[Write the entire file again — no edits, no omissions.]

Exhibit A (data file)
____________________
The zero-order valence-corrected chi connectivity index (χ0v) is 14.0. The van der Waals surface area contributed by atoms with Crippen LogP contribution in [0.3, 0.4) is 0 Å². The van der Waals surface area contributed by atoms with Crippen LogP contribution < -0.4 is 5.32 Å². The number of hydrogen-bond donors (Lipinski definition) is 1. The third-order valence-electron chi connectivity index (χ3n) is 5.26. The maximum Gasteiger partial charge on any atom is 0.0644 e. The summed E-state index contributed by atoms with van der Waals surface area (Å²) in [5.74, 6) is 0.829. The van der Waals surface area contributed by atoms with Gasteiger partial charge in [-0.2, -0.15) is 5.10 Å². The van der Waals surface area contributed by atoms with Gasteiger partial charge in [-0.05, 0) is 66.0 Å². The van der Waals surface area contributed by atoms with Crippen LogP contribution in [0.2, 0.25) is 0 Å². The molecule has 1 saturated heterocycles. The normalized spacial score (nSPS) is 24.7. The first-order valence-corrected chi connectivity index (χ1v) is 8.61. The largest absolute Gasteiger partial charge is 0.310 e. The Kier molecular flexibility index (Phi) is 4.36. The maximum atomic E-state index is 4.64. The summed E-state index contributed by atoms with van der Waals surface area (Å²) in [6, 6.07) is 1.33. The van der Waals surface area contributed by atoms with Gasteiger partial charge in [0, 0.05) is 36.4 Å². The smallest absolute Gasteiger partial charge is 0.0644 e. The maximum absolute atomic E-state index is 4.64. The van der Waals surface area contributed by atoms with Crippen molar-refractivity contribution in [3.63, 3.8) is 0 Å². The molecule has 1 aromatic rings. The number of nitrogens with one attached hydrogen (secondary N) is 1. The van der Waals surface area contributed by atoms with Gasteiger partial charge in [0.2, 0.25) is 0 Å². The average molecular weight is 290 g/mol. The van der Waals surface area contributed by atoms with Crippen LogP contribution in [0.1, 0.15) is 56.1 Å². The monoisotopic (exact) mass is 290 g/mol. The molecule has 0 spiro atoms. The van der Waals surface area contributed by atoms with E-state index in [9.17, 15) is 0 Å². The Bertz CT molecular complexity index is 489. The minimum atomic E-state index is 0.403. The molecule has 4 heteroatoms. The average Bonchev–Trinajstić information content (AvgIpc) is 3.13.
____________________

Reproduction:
The zero-order valence-corrected chi connectivity index (χ0v) is 14.0. The van der Waals surface area contributed by atoms with Crippen LogP contribution in [0.3, 0.4) is 0 Å². The van der Waals surface area contributed by atoms with Crippen LogP contribution < -0.4 is 5.32 Å². The number of hydrogen-bond donors (Lipinski definition) is 1. The third-order valence-electron chi connectivity index (χ3n) is 5.26. The maximum Gasteiger partial charge on any atom is 0.0644 e. The summed E-state index contributed by atoms with van der Waals surface area (Å²) in [5.74, 6) is 0.829. The van der Waals surface area contributed by atoms with Gasteiger partial charge in [-0.2, -0.15) is 5.10 Å². The van der Waals surface area contributed by atoms with Gasteiger partial charge in [-0.05, 0) is 66.0 Å². The van der Waals surface area contributed by atoms with Crippen LogP contribution in [0.2, 0.25) is 0 Å². The molecule has 1 saturated heterocycles. The normalized spacial score (nSPS) is 24.7. The first-order valence-corrected chi connectivity index (χ1v) is 8.61. The largest absolute Gasteiger partial charge is 0.310 e. The Kier molecular flexibility index (Phi) is 4.36. The maximum atomic E-state index is 4.64. The summed E-state index contributed by atoms with van der Waals surface area (Å²) in [6, 6.07) is 1.33. The van der Waals surface area contributed by atoms with Gasteiger partial charge in [0, 0.05) is 36.4 Å². The smallest absolute Gasteiger partial charge is 0.0644 e. The maximum absolute atomic E-state index is 4.64. The van der Waals surface area contributed by atoms with Crippen molar-refractivity contribution in [3.63, 3.8) is 0 Å². The molecule has 1 aromatic rings. The number of nitrogens with one attached hydrogen (secondary N) is 1. The van der Waals surface area contributed by atoms with Gasteiger partial charge in [0.2, 0.25) is 0 Å². The average molecular weight is 290 g/mol. The van der Waals surface area contributed by atoms with Crippen LogP contribution in [0.1, 0.15) is 56.1 Å². The monoisotopic (exact) mass is 290 g/mol. The molecule has 0 spiro atoms. The van der Waals surface area contributed by atoms with E-state index in [9.17, 15) is 0 Å². The Bertz CT molecular complexity index is 489. The minimum atomic E-state index is 0.403. The molecule has 4 heteroatoms. The average Bonchev–Trinajstić information content (AvgIpc) is 3.13.